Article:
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Contract Costing: Definition & Example

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  • 0:00 What Is Cost?
  • 0:40 What Is Contract Costing?
  • 1:43 How Contract Costing Works
  • 3:10 Lesson Summary
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Lesson Transcript
Instructor: Elisa Brooks

Dr. Brooks has a PhD in Organizational Leadership, and has taught on the collegiate and high school level. Most of her educational experience is in the fields of Accounting and Business. She also has written curriculum for various colleges, and teaches Personal Financial Management to military soldiers as part of their Basic Training graduation requirement.

In this lesson, viewers will understand contract costing through a detailed description and examples of how it works. After watching this lesson, the viewer should have an idea of the basic concept of how contract costing is used.

What Is Cost?

As a customer, you likely want to see how your money is being spent. We, as consumers, sometimes feel more comfortable making a purchase or getting into a contract agreement when we have a good idea of exactly where our money is going. For instance, when purchasing a new car, it's important to understand what amenities we're getting for the price of the purchase in order to decide if the purchase is worth the amount it's selling for. Some dealerships may even provide a price breakdown on the window of the car so customers have a better idea of how certain amenities that come with a car effect the purchase price. This is similar to what takes place in contract costing.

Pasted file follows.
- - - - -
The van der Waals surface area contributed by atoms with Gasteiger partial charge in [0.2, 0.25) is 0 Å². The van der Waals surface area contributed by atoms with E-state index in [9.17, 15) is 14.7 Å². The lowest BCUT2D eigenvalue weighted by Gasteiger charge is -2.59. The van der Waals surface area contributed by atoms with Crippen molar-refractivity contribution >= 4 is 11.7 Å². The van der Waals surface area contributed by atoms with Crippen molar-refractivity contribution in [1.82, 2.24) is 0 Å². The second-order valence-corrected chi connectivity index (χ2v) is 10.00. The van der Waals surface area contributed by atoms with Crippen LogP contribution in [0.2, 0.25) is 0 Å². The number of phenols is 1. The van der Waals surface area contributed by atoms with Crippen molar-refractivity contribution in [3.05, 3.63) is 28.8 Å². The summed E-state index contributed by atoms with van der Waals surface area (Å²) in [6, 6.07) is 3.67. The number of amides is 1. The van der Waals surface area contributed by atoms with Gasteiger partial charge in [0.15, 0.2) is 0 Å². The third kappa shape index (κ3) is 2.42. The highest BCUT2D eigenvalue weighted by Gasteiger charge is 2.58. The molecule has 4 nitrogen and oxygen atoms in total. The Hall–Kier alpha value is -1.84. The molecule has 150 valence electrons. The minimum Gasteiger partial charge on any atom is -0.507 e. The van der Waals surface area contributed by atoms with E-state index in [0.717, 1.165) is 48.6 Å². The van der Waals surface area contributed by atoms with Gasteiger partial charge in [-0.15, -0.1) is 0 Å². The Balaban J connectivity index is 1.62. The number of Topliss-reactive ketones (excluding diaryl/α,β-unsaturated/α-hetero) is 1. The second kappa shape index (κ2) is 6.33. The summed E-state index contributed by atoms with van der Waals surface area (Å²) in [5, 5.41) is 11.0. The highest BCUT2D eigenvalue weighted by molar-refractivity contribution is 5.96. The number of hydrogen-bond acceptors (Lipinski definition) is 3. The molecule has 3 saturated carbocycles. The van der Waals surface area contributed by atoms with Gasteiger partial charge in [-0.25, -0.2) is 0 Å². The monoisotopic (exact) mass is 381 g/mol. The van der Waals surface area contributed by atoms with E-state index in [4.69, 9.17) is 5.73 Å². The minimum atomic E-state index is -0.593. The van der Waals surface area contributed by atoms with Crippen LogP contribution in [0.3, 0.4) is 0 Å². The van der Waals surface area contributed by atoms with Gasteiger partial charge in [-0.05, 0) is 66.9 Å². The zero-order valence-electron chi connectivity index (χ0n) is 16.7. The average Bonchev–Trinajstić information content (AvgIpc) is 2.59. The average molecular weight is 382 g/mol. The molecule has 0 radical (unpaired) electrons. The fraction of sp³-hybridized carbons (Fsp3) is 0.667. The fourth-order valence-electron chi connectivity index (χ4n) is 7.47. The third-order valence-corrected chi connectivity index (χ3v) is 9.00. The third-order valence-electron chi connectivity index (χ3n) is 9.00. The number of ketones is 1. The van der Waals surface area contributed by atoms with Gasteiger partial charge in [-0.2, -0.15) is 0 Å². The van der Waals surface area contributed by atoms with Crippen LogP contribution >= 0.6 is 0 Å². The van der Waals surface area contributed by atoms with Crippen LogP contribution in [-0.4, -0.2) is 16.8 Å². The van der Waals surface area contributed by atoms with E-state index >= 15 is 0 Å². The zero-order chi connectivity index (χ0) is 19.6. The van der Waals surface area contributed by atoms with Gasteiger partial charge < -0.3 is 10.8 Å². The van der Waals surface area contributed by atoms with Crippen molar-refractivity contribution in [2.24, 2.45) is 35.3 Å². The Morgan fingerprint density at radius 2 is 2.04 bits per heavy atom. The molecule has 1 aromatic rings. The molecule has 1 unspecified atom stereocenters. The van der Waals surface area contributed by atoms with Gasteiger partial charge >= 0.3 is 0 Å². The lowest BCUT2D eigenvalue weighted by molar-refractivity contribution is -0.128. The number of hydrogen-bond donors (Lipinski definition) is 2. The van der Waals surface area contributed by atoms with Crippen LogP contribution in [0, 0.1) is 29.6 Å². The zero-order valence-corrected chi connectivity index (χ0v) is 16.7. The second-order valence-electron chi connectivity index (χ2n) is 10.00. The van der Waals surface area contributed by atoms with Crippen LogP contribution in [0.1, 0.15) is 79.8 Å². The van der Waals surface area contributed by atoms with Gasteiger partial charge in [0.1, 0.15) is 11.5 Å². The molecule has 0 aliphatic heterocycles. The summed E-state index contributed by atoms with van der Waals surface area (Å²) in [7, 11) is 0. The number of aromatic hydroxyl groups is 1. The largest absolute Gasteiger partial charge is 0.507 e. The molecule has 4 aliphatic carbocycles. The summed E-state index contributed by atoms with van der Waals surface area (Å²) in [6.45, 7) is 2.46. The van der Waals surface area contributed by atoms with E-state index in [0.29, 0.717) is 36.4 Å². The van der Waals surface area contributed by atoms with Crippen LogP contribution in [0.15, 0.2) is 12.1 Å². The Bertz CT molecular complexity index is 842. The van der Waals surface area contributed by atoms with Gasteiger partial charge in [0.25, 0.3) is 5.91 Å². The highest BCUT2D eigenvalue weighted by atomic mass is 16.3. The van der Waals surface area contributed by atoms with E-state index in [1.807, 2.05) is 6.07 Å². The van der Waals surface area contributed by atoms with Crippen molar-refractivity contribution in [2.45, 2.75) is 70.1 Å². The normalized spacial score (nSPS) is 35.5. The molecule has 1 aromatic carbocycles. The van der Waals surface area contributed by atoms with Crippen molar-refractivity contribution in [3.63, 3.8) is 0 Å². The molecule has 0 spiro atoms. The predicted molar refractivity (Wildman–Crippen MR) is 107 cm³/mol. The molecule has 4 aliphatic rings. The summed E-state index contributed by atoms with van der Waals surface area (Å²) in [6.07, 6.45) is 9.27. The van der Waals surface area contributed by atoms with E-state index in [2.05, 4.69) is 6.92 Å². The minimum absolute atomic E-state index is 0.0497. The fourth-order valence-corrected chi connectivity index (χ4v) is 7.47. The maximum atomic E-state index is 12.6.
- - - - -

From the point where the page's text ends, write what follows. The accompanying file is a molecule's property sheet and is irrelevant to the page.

What Is Contract Costing?

The purpose behind contract costing is to track the cost associated with a specific contract agreement between the customer and the company. Examples of companies that likely utilize contract costing include construction companies, architects, and the government. In contract costing, the company is responsible for keeping up with all the costs associated with a specific contract agreement so that the customer has a breakdown of all the charges they are being billed for.

Examples of items that a customer may want the company to breakdown in contract costing may include:

  • Labor costs associated with the department responsible for moving employees to new duty stations
  • Hours of labor in the department broken down by employee
  • Hours of vacation time
  • Regular pay
  • Bonus pay

These examples would be suitable for a company with a government contract. Another example of a company utilizing contract costing would be an architect providing the buyer with a breakdown of hours of labor, material costs, and license fees associated with building a new home.

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